Opposition lawmaker Julian Fraser has insisted that community members and lawmakers in the broader sense are not “wholesale bandits” as the government’s latest bill seems to suggest.
Fraser asked if any proverbial “atrocities” committed to date have been outrageous enough to justify the draconian measures mentioned in the government’s proposed Public Integrity Act currently being submitted to the House of Assembly will.
The veteran lawmaker said he shuddered at what the future holds for lawmakers once the law goes into effect.
“It’s like they’re wholesalers and something must be done to stop them.”
“But it’s not just the House of Assembly,” Fraser continued. âI think we’d find a way to get through this. But what about the other people who do not have the resources, they do not have the powers under Section 82 of the Constitution to legislate on their immunities and privileges, but are subject to the legislation we are talking about here. “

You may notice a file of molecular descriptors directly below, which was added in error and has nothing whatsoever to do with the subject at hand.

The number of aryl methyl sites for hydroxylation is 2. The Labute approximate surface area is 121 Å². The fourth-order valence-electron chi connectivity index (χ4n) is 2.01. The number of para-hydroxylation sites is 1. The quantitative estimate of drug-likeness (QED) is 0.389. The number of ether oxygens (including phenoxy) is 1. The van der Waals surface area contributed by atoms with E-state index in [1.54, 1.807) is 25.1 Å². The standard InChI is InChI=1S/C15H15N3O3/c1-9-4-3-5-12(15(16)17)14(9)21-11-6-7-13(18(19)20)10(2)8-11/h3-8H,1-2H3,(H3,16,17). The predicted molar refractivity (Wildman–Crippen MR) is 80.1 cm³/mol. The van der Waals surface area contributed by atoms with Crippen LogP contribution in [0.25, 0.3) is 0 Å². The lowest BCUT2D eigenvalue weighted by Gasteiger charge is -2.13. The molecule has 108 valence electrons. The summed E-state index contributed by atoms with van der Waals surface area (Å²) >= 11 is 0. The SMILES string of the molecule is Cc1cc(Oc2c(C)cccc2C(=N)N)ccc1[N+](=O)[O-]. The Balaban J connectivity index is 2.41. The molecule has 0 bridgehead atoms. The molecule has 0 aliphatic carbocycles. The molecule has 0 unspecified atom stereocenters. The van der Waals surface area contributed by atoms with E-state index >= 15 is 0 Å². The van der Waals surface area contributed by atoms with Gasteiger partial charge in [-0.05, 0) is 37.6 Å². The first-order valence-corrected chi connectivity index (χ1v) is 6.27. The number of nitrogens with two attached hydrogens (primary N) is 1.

Fraser said he wasn’t sure he was ready to live in a society with such laws.
“I really don’t believe that the members of this community are the mass bandits than the laws like this make them out to be,” Fraser said.
He argued that while there might be some bad apples in the community, “they would smell” and “find”. “You don’t have to throw the whole basket away because you smell a rotten apple,” he added.
Lawmakers said some provisions in the proposed bill will prevent some of the best residents from serving on boards of directors and will also prevent the best people from becoming civil servants.
âI think the prime minister is not doing this properly. I cannot agree with him on this point, âsaid the senior legislator.
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